I think the academic study of scripture, the mythologizing of scripture, of reducing the authority of scripture—a lot of that has happened in Europe the past 300 years. The enlightenment dawned in Europe. So, liberal thinking and post modernism is very much the case.

The interesting thing to me is that it’s led to an anti-religious posture, but not necessarily an anti-spiritual posture. The search for alternatives to religion to fulfill a spiritual vacuum is part of the European experience, and I’m speaking of the western European experience—now that basically leads us to new ageism and modern spirituality, and an eclectic spirituality, where you draw a little bit of this, and a little bit of that, and make it your own: That’s very much the modern European view.

I think in terms of evangelization, we have to understand that process in western Europe—that is the challenge, and we’ve got to think of ways to break through that.

Religion and spirituality

And here, I come to another of my hobbyhorses: that in an organization such as our own, in my own view, we have not plumbed the full depth of what may be called spiritual. Our failure to define that—our failure to explore it fully, has impoverished us—has left us somewhat bewildered as to how to approach those people who are exploring new forms of spirituality, which are not necessarily religious.

I see overlaps between religion and spirituality, and I think what we’ve got to do within the Army is to find—within the church—the areas of opportunity which exist at the interface or the overlap between spirituality and religion. I think there are opportunities and I think they should be explored.

The question then becomes: what is the place of the congregation in all this? My own view within this post Christian era is that we have to see ourselves as a church, motivating people for mission in the world, where they’ll be engaged at the interface [as individuals]; gathering together gives them skills, strength, grace, whatever it is, to enable them to do it. But the real work is done out there, but not necessarily under a red shield or flag.
So, be less worried about the programs—corps Salvation Army programs—regard all of your members as missioners—and concentrate on enabling them to be able to do that in a better way. And, recognize them as missioners without having to have a badge on Monday morning.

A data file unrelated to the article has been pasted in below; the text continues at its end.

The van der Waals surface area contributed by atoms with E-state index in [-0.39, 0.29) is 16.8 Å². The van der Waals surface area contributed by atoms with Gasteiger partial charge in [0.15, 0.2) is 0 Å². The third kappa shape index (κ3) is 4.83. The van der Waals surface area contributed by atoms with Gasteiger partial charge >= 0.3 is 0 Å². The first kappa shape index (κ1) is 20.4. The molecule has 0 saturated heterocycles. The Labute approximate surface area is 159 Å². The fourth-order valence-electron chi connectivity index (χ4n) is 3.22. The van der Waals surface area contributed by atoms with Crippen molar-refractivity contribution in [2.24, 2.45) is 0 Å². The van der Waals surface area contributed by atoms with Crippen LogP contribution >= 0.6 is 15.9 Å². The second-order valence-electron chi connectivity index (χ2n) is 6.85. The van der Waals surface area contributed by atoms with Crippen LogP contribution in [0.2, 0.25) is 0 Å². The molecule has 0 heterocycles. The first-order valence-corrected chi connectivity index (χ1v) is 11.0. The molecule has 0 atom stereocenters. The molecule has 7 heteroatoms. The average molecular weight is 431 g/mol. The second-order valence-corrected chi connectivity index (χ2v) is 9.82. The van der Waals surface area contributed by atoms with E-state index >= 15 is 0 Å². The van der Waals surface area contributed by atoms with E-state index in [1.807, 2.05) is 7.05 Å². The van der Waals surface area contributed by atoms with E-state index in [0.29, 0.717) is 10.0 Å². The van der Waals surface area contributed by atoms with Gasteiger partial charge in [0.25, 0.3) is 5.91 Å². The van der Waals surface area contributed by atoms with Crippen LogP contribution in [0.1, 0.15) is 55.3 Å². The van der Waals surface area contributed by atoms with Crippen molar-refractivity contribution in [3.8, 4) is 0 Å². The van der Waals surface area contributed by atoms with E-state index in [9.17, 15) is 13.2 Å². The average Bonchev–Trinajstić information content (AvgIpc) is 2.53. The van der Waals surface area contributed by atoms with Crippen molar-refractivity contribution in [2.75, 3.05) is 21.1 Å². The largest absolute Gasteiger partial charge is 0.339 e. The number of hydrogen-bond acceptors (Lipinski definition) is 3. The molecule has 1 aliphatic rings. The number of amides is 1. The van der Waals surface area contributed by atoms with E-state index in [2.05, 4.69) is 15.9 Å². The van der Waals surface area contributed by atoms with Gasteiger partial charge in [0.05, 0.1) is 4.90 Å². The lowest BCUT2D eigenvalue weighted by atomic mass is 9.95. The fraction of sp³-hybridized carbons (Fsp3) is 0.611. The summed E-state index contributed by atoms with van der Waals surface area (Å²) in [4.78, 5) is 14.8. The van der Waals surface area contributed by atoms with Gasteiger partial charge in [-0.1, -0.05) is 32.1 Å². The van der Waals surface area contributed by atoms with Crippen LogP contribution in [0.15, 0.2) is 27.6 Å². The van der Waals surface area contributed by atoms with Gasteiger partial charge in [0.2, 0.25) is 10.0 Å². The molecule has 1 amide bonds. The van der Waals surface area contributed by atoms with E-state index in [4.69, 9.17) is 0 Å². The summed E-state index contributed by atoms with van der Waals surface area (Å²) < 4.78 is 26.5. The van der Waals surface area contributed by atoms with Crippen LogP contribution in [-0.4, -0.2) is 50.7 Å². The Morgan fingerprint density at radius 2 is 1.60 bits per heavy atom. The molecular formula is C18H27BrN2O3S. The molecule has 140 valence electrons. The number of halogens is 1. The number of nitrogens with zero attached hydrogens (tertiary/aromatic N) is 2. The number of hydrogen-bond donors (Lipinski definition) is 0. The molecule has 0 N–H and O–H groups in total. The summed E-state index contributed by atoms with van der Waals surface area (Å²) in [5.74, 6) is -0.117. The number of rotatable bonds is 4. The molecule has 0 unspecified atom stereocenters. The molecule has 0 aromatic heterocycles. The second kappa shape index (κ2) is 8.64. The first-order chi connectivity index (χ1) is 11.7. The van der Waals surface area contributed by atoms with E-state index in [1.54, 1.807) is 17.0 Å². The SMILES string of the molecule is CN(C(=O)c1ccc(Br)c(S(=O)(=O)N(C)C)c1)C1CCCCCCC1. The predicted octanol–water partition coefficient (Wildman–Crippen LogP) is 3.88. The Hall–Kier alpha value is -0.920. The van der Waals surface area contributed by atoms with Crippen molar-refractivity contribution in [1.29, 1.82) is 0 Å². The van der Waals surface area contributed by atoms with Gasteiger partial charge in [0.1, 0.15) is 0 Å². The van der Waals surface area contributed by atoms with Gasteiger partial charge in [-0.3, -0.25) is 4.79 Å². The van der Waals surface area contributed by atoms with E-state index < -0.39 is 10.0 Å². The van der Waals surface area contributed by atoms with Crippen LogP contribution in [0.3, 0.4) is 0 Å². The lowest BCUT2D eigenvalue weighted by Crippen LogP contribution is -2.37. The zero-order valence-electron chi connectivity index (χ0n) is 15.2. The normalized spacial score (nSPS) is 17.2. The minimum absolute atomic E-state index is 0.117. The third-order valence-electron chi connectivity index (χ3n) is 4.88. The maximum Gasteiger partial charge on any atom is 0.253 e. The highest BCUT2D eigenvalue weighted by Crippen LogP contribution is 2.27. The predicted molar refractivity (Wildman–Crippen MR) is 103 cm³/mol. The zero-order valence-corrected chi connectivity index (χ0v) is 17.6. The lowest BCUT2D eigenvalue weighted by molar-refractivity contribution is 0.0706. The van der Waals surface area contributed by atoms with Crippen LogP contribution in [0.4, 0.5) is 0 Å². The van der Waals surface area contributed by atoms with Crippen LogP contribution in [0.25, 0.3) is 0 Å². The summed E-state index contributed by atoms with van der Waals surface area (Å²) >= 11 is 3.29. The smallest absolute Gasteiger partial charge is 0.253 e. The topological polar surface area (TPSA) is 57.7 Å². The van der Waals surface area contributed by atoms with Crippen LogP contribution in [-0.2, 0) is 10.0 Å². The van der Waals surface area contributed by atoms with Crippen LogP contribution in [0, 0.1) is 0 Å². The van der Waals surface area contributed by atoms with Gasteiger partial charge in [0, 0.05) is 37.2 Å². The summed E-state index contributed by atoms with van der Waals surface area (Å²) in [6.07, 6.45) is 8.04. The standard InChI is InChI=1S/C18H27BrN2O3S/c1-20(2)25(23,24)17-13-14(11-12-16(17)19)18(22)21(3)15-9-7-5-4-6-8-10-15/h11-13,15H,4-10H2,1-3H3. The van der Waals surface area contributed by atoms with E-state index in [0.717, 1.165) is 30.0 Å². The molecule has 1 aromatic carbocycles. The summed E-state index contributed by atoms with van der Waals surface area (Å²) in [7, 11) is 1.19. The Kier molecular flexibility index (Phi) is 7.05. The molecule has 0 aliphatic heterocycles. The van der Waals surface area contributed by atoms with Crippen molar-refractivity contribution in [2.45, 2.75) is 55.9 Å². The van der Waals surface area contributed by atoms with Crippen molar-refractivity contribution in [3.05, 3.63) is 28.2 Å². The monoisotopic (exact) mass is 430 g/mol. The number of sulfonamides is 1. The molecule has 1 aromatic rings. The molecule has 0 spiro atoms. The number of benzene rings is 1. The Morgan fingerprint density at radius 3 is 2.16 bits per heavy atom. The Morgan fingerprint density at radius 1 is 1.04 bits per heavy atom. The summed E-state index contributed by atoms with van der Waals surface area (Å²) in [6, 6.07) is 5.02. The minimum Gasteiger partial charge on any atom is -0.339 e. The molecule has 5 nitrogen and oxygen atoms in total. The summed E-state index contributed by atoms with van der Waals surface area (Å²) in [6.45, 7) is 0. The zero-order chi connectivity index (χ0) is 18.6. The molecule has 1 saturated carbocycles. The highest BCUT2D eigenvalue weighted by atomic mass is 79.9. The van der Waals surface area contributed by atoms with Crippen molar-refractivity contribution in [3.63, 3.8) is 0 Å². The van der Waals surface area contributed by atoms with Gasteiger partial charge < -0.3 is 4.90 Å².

William Booth’s East End

History tells me the East End of London that William Booth entered was filled with migrants. They weren’t actually British people; they were Irish. I’m a great believer in looking at a careful re-analysis of our history to find opportunities for the future—not only in this country—but worldwide. Really sitting down and saying what actually happened? So, in 2006 we’ve still got migrants to this country. Sometimes they’re called asylum seekers and we lock them up in prisons and then send them off elsewhere. The world is coming to this country. It’s got one of the highest [immigration] rates in any part of Europe—in fact of the world. I think there’s a great opportunity for evangelism with the newcomers, and I think that’s true in certain parts of Europe.

If you look at France—The Salvation Army—I think the greater proportion of membership will be of migrants. I can take you to corps in Switzerland—sophisticated Switzerland—where there are Spanish migrants who come in, who are seen, and opportunities arise for ministry to them. I think if William Booth were here today, he would be saying—“Where are your opportunities? I found them in the migrant Irish of the East End of London—I suggest we try the same again.”